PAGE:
The hole picture. (arXiv:1910.04173v1 [astro-ph.HE])

The hole picture. (arXiv:1910.04173v1 [astro-ph.HE])
<a href="http://arxiv.org/find/astro-ph/1/au:+Cardoso_V/0/1/0/all/0/1">Vitor Cardoso</a>

Because of the very definition of black holes — no light escapes them and
falling objects get infinitely faint when approaching — it is impossible to
ever prove that they exist. However, electromagnetic and gravitational-wave
observatories have now `seen’ black holes. Datasets from these observations,
released in 2019 and late 2018, give important hints about the environment,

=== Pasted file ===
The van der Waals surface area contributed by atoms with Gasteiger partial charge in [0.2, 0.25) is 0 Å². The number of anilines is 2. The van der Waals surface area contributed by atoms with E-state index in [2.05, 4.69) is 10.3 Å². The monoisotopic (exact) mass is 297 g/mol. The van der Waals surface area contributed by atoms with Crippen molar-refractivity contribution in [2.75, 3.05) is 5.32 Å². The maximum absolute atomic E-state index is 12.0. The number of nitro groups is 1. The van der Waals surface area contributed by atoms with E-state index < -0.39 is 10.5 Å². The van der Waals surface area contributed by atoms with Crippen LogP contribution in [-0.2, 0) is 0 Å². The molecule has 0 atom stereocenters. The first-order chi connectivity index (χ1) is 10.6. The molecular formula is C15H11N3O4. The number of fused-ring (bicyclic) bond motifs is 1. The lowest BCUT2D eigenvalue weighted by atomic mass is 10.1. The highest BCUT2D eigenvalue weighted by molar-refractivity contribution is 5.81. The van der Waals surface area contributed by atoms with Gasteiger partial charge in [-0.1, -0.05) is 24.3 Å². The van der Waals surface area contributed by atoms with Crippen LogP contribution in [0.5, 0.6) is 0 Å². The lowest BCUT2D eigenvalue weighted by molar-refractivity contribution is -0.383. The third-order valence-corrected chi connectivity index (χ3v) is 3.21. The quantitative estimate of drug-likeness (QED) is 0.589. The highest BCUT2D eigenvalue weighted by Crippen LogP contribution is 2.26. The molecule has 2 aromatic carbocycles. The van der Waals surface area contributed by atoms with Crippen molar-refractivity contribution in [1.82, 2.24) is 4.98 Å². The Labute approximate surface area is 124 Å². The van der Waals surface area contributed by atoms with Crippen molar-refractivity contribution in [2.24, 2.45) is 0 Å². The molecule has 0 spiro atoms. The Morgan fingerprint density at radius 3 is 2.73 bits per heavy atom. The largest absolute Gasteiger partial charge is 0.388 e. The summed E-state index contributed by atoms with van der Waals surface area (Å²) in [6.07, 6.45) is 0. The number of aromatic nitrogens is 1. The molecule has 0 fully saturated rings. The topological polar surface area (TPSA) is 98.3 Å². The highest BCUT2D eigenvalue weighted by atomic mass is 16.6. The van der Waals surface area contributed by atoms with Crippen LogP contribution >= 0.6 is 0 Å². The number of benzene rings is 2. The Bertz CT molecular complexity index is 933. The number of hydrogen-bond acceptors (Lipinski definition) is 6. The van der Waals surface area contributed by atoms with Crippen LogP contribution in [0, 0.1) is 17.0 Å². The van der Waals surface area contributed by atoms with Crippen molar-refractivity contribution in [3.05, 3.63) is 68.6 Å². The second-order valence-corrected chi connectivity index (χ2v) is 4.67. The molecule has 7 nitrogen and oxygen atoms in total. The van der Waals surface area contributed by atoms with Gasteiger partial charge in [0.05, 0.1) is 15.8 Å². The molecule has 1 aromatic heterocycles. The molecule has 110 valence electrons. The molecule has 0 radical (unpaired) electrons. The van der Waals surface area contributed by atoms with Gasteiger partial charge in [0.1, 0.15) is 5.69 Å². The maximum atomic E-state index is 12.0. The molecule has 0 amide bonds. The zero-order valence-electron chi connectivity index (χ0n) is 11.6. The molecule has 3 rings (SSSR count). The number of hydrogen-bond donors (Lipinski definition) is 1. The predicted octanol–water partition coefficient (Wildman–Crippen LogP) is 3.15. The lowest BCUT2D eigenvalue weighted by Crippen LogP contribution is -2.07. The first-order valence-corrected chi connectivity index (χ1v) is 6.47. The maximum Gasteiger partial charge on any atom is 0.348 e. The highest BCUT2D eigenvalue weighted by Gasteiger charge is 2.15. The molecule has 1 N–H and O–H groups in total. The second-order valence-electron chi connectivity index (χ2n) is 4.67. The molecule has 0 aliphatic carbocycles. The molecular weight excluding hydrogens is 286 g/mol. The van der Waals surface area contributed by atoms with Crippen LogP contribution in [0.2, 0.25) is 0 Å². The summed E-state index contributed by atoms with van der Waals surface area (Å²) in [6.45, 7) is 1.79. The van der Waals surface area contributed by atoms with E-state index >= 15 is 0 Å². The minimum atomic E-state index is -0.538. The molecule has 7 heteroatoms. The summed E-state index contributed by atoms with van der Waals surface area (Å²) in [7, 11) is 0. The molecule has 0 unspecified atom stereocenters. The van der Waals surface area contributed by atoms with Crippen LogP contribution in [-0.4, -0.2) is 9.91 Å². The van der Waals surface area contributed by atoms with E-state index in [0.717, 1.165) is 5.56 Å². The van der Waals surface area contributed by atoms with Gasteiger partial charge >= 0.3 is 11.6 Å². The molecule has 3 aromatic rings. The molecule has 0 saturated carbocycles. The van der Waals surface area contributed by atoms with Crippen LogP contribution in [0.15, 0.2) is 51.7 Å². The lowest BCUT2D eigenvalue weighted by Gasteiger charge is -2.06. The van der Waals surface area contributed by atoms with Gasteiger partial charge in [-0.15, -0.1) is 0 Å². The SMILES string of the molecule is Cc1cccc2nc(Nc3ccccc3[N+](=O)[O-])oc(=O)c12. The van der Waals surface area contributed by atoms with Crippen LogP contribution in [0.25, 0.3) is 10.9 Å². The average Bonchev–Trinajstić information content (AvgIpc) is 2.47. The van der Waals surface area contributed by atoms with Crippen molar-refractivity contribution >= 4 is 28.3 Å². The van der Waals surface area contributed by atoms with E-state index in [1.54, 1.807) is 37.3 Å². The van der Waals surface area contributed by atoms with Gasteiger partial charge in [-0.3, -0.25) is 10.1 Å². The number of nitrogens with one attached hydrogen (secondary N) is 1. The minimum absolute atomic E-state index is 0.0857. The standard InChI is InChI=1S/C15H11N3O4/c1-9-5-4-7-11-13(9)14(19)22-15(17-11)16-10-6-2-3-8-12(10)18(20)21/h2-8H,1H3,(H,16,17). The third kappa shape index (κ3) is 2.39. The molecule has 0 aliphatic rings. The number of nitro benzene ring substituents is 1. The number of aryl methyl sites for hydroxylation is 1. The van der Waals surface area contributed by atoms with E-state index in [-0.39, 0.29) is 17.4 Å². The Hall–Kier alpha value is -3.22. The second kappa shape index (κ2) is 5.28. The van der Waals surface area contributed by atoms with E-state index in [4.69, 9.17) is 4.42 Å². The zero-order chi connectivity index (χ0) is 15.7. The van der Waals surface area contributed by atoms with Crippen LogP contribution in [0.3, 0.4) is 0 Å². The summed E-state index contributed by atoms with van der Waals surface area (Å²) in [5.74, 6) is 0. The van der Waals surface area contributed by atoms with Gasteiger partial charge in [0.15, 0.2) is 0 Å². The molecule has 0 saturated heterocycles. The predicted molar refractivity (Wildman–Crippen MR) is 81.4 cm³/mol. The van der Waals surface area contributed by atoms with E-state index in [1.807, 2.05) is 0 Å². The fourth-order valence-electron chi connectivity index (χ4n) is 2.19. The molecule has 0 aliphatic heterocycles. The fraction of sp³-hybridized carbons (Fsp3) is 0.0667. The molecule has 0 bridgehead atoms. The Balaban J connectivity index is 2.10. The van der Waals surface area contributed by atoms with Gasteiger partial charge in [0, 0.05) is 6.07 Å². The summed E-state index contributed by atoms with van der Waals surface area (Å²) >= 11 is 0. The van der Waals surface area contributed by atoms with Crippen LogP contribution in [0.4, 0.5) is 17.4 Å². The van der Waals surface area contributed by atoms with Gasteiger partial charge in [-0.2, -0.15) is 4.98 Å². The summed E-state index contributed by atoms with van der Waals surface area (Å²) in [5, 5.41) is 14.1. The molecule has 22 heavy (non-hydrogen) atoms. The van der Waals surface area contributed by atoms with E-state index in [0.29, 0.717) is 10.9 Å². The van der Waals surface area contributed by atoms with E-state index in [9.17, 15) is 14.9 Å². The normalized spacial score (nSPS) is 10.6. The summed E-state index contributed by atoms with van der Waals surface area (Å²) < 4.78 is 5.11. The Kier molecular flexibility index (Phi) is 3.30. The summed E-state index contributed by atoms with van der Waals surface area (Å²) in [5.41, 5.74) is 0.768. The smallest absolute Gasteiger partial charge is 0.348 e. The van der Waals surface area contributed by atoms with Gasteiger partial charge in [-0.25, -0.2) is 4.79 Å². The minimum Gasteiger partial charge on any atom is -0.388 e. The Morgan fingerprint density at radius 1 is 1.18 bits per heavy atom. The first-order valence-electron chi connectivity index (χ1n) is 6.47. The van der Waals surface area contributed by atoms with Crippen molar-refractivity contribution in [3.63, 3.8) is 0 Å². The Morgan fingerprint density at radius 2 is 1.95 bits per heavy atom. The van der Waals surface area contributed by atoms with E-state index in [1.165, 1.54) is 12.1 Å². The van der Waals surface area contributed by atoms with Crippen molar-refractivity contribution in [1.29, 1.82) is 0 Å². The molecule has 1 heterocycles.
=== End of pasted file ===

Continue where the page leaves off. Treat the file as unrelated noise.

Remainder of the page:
origin and growth of black holes.

Because of the very definition of black holes — no light escapes them and
falling objects get infinitely faint when approaching — it is impossible to
ever prove that they exist. However, electromagnetic and gravitational-wave
observatories have now `seen’ black holes. Datasets from these observations,
released in 2019 and late 2018, give important hints about the environment,
origin and growth of black holes.

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